Charlotte School of Law Dress Code Opinion Article
By: Dawson Plimpton, Concerned3L
WARNING: This letter is designed to get more students to dress appropriately while in
law school. Unfortunately, as most students have not taken it upon themselves to do so, I am
suggesting CSL institute a mandatory dress code as soon as possible. If concerned, interested,
curious, please keep reading. If not, you have just been warned.
To those still reading (TTSR): The next time you are in class or at CSL, ask yourself,
“Am I pleased with what I see as a member of the legal community?”
What Were They Thinking?
In July and again in August of this year, Student Services emailed to the student body:
“Although there is not a dress code per se, please remember that this is a professional building
and will be frequented by attorneys, judges, and corporate leaders, etc…. Our tenancy lease does
say that gym clothes, pajamas, and clothing with vulgar words or pictures, are never
appropriate.” From the attire worn on campus, some at CSL never got the memo nor does the
memo ask enough of professional students.
We should be presenting ourselves as soon-to-be members of the legal profession, on a
daily basis. Too often I see students drastically altering their attire to look presentable on
“special” days. Why, you ask? It is because what they normally wear to CSL is not appropriate
attire for a law student. A complete list would not only be lengthy, but unnecessary as the
pictures are already flashing through your mindor possibly in front of you, next to you, behind
you, or even on you. For the men:t-shirts, frayed shorts and pants, torn or baggy jeans, and ball
caps. For the women:workout attire, mini skirts, low-cut tops, and last but not leastjeggings
(tight leggingsworn as pants and sometimes even see-through, yes really).
TTSR: Let your knowledge of the law do the talking, not your clothes.
Why a Dress Codeis Important
If CSL wants to establish a more professional image and begin to distinguish itself from
other law schools, then implementing a dress code should be a top priority. It must create a dress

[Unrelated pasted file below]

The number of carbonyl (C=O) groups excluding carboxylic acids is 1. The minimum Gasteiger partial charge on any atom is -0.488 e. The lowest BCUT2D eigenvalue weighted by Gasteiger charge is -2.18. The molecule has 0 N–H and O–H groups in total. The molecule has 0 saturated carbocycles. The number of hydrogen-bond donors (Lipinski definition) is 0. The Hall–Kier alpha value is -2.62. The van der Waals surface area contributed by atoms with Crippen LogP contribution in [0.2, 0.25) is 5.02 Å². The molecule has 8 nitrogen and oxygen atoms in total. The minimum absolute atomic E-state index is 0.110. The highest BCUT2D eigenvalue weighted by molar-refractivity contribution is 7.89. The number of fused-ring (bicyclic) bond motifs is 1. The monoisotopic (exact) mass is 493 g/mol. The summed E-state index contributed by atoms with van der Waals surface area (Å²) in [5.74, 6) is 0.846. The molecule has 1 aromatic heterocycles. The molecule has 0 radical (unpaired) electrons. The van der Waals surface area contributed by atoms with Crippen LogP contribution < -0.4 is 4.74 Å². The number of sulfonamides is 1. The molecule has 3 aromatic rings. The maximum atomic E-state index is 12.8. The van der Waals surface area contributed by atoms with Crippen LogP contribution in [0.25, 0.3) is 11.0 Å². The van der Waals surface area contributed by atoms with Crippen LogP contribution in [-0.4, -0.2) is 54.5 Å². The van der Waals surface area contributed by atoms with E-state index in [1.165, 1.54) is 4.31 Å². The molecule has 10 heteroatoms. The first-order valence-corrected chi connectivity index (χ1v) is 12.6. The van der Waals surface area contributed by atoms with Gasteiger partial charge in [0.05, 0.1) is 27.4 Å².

code that follows the professionalism mantra of CSL. Professionalism, as CSL is allegedly, and
should continue to focus on, is unfortunately not within the current, non-existent, dress code.
This is why it is vital that the dress code be addressed immediately.
Moreover, a dress code will improve the image of CSL, show respect to the legal
profession, and help teach students a littleabout professionalism. The way a student dresses
sends an immediate message to those that come in contact with them. How a student dresses
also reflects how confident they appear and how well they take care of themselves. It can lead
others to take you more seriously and show you more respect. Likewise, a lack of professional
attire can have the reverse effect because judges and employers do “judge a book by its cover.”
Please understand, those outside of CSL notice the inadequacies in our attire. A local
judge has stated to me, “Officers of the court should set the standard and students at CSL, as
future officers of the court, need to learn how to set that standard!”Students not adhering to a
professional appearance are negatively impacting more than themselves; they are hurting fellow
students and upsetting the legal community. Judges form first impressions, make personal
judgments, and sometimes determine the credibility of a person, or school, simply by the way
TTSR:Please do not let people judge your attire, let them judge your argument.
Smartor Business Casual Moving Forward
Briefly, I am recommending two options for the dress code.The first option is Smart
Casual, whichis looking professional with a bit of sophistication and style, while still allowing
individuality.Sneakers and ball caps are not appropriate. Jeans would be appropriate if worn
correctly and free of holes, tears, or other modifications. The second option is Business Casual,
whichis looking professional with a more structured wardrobe. Jeans, sneakers, and ball caps are
TTSR:I ask for your help to encourage others to improve upon their attire. Please pass
this message along to those not still reading:Even before a dress code is implemented, I urge you
to take a few minutes, or even seconds, before putting on your next outfit for class and ask
yourself, “Is this appropriate attire?” Stop and think about it. When you can say, “Yes”,get
dressed and attendyour professional law school.